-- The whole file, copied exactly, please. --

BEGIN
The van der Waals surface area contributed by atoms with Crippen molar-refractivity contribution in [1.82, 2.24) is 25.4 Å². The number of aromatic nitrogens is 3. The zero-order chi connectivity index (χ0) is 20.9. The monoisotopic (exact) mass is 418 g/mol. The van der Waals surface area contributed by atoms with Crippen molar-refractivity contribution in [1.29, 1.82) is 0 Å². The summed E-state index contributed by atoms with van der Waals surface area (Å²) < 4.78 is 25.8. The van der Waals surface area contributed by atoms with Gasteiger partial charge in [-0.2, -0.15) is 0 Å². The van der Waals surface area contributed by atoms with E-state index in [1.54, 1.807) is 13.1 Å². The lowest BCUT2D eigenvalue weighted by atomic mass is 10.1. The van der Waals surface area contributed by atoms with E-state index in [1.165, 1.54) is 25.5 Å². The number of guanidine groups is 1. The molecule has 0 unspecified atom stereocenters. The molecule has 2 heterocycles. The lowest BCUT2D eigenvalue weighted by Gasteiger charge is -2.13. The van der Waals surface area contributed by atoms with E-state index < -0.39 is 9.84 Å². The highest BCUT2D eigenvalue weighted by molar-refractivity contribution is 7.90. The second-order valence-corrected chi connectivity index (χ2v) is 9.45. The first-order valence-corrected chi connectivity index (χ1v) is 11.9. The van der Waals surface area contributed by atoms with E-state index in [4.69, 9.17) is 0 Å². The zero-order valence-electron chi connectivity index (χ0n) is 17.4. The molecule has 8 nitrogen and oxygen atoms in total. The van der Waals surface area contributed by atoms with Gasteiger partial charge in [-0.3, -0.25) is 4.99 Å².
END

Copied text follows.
The van der Waals surface area contributed by atoms with Crippen molar-refractivity contribution in [1.82, 2.24) is 25.4 Å². The number of aromatic nitrogens is 3. The zero-order chi connectivity index (χ0) is 20.9. The monoisotopic (exact) mass is 418 g/mol. The van der Waals surface area contributed by atoms with Crippen molar-refractivity contribution in [1.29, 1.82) is 0 Å². The summed E-state index contributed by atoms with van der Waals surface area (Å²) < 4.78 is 25.8. The van der Waals surface area contributed by atoms with Gasteiger partial charge in [-0.2, -0.15) is 0 Å². The van der Waals surface area contributed by atoms with E-state index in [1.54, 1.807) is 13.1 Å². The lowest BCUT2D eigenvalue weighted by atomic mass is 10.1. The van der Waals surface area contributed by atoms with E-state index in [1.165, 1.54) is 25.5 Å². The number of guanidine groups is 1. The molecule has 0 unspecified atom stereocenters. The molecule has 2 heterocycles. The lowest BCUT2D eigenvalue weighted by Gasteiger charge is -2.13. The van der Waals surface area contributed by atoms with E-state index < -0.39 is 9.84 Å². The highest BCUT2D eigenvalue weighted by molar-refractivity contribution is 7.90. The second-order valence-corrected chi connectivity index (χ2v) is 9.45. The first-order valence-corrected chi connectivity index (χ1v) is 11.9. The van der Waals surface area contributed by atoms with E-state index in [4.69, 9.17) is 0 Å². The zero-order valence-electron chi connectivity index (χ0n) is 17.4. The molecule has 8 nitrogen and oxygen atoms in total. The van der Waals surface area contributed by atoms with Gasteiger partial charge in [-0.3, -0.25) is 4.99 Å².